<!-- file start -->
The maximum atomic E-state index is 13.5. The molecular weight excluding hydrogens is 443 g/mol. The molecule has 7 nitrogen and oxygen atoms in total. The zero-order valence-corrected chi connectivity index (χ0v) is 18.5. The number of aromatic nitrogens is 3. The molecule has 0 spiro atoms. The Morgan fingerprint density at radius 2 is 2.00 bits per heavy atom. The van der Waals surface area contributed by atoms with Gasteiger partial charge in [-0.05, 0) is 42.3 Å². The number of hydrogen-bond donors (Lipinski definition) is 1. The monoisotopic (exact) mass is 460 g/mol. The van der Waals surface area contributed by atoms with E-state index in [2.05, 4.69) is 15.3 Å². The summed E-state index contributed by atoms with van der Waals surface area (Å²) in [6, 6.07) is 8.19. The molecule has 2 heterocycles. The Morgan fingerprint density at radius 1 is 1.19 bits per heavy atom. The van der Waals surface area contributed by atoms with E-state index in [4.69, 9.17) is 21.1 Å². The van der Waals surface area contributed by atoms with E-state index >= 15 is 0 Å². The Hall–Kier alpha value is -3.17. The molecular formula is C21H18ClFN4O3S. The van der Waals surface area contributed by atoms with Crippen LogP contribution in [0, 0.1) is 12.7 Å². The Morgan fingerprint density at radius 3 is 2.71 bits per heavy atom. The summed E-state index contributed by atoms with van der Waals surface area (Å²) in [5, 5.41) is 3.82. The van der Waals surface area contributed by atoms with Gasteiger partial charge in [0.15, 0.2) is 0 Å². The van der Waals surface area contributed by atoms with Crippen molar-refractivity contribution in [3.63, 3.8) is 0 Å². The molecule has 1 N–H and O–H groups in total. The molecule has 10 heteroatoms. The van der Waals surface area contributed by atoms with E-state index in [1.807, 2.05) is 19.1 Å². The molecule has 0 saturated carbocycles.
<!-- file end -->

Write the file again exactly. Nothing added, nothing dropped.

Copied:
The maximum atomic E-state index is 13.5. The molecular weight excluding hydrogens is 443 g/mol. The molecule has 7 nitrogen and oxygen atoms in total. The zero-order valence-corrected chi connectivity index (χ0v) is 18.5. The number of aromatic nitrogens is 3. The molecule has 0 spiro atoms. The Morgan fingerprint density at radius 2 is 2.00 bits per heavy atom. The van der Waals surface area contributed by atoms with Gasteiger partial charge in [-0.05, 0) is 42.3 Å². The number of hydrogen-bond donors (Lipinski definition) is 1. The monoisotopic (exact) mass is 460 g/mol. The van der Waals surface area contributed by atoms with E-state index in [2.05, 4.69) is 15.3 Å². The summed E-state index contributed by atoms with van der Waals surface area (Å²) in [6, 6.07) is 8.19. The molecule has 2 heterocycles. The Morgan fingerprint density at radius 1 is 1.19 bits per heavy atom. The van der Waals surface area contributed by atoms with E-state index in [4.69, 9.17) is 21.1 Å². The van der Waals surface area contributed by atoms with E-state index >= 15 is 0 Å². The Hall–Kier alpha value is -3.17. The molecular formula is C21H18ClFN4O3S. The van der Waals surface area contributed by atoms with Crippen LogP contribution in [0, 0.1) is 12.7 Å². The Morgan fingerprint density at radius 3 is 2.71 bits per heavy atom. The summed E-state index contributed by atoms with van der Waals surface area (Å²) in [5, 5.41) is 3.82. The van der Waals surface area contributed by atoms with Gasteiger partial charge in [0.15, 0.2) is 0 Å². The van der Waals surface area contributed by atoms with Crippen molar-refractivity contribution in [3.63, 3.8) is 0 Å². The molecule has 1 N–H and O–H groups in total. The molecule has 10 heteroatoms. The van der Waals surface area contributed by atoms with E-state index in [1.807, 2.05) is 19.1 Å². The molecule has 0 saturated carbocycles.